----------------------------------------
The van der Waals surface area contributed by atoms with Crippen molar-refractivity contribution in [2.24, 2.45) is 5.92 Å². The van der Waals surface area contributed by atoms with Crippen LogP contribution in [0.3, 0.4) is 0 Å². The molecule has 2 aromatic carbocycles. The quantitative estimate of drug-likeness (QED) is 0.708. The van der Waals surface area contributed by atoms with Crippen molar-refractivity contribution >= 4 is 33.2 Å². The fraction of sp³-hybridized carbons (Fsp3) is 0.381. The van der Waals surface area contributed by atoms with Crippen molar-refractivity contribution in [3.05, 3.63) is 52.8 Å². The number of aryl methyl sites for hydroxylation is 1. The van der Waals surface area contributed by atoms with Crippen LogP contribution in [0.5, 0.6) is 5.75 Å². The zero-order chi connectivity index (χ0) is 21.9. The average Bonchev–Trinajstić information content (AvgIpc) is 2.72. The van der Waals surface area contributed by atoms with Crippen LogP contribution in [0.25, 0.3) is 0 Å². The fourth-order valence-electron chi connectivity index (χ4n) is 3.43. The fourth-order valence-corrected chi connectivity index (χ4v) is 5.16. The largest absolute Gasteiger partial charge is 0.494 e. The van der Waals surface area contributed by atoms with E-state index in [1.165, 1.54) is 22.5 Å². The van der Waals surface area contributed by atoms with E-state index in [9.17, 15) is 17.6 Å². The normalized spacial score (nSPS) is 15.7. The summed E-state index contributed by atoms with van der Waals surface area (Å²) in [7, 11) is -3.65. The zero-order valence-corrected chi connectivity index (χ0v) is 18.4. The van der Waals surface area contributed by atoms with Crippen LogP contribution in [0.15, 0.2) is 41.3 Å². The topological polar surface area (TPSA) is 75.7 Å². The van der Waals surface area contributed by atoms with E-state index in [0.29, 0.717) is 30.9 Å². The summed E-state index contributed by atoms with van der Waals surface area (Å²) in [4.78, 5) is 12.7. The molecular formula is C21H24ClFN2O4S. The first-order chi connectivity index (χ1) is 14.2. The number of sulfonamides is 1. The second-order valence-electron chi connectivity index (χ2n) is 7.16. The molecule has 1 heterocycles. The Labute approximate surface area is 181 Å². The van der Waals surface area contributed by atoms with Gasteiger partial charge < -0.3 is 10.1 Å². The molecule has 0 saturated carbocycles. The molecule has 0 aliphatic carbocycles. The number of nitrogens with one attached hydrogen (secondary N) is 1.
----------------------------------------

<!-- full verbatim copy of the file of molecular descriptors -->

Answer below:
The van der Waals surface area contributed by atoms with Crippen molar-refractivity contribution in [2.24, 2.45) is 5.92 Å². The van der Waals surface area contributed by atoms with Crippen LogP contribution in [0.3, 0.4) is 0 Å². The molecule has 2 aromatic carbocycles. The quantitative estimate of drug-likeness (QED) is 0.708. The van der Waals surface area contributed by atoms with Crippen molar-refractivity contribution >= 4 is 33.2 Å². The fraction of sp³-hybridized carbons (Fsp3) is 0.381. The van der Waals surface area contributed by atoms with Crippen molar-refractivity contribution in [3.05, 3.63) is 52.8 Å². The number of aryl methyl sites for hydroxylation is 1. The van der Waals surface area contributed by atoms with Crippen LogP contribution in [0.5, 0.6) is 5.75 Å². The zero-order chi connectivity index (χ0) is 21.9. The average Bonchev–Trinajstić information content (AvgIpc) is 2.72. The van der Waals surface area contributed by atoms with Crippen LogP contribution in [0.25, 0.3) is 0 Å². The fourth-order valence-electron chi connectivity index (χ4n) is 3.43. The fourth-order valence-corrected chi connectivity index (χ4v) is 5.16. The largest absolute Gasteiger partial charge is 0.494 e. The van der Waals surface area contributed by atoms with E-state index in [1.165, 1.54) is 22.5 Å². The van der Waals surface area contributed by atoms with E-state index in [9.17, 15) is 17.6 Å². The normalized spacial score (nSPS) is 15.7. The summed E-state index contributed by atoms with van der Waals surface area (Å²) in [7, 11) is -3.65. The zero-order valence-corrected chi connectivity index (χ0v) is 18.4. The van der Waals surface area contributed by atoms with Crippen LogP contribution in [0.15, 0.2) is 41.3 Å². The topological polar surface area (TPSA) is 75.7 Å². The van der Waals surface area contributed by atoms with E-state index in [0.29, 0.717) is 30.9 Å². The summed E-state index contributed by atoms with van der Waals surface area (Å²) in [4.78, 5) is 12.7. The molecular formula is C21H24ClFN2O4S. The first-order chi connectivity index (χ1) is 14.2. The number of sulfonamides is 1. The second-order valence-electron chi connectivity index (χ2n) is 7.16. The molecule has 1 heterocycles. The Labute approximate surface area is 181 Å². The van der Waals surface area contributed by atoms with Gasteiger partial charge < -0.3 is 10.1 Å². The molecule has 0 saturated carbocycles. The molecule has 0 aliphatic carbocycles. The number of nitrogens with one attached hydrogen (secondary N) is 1.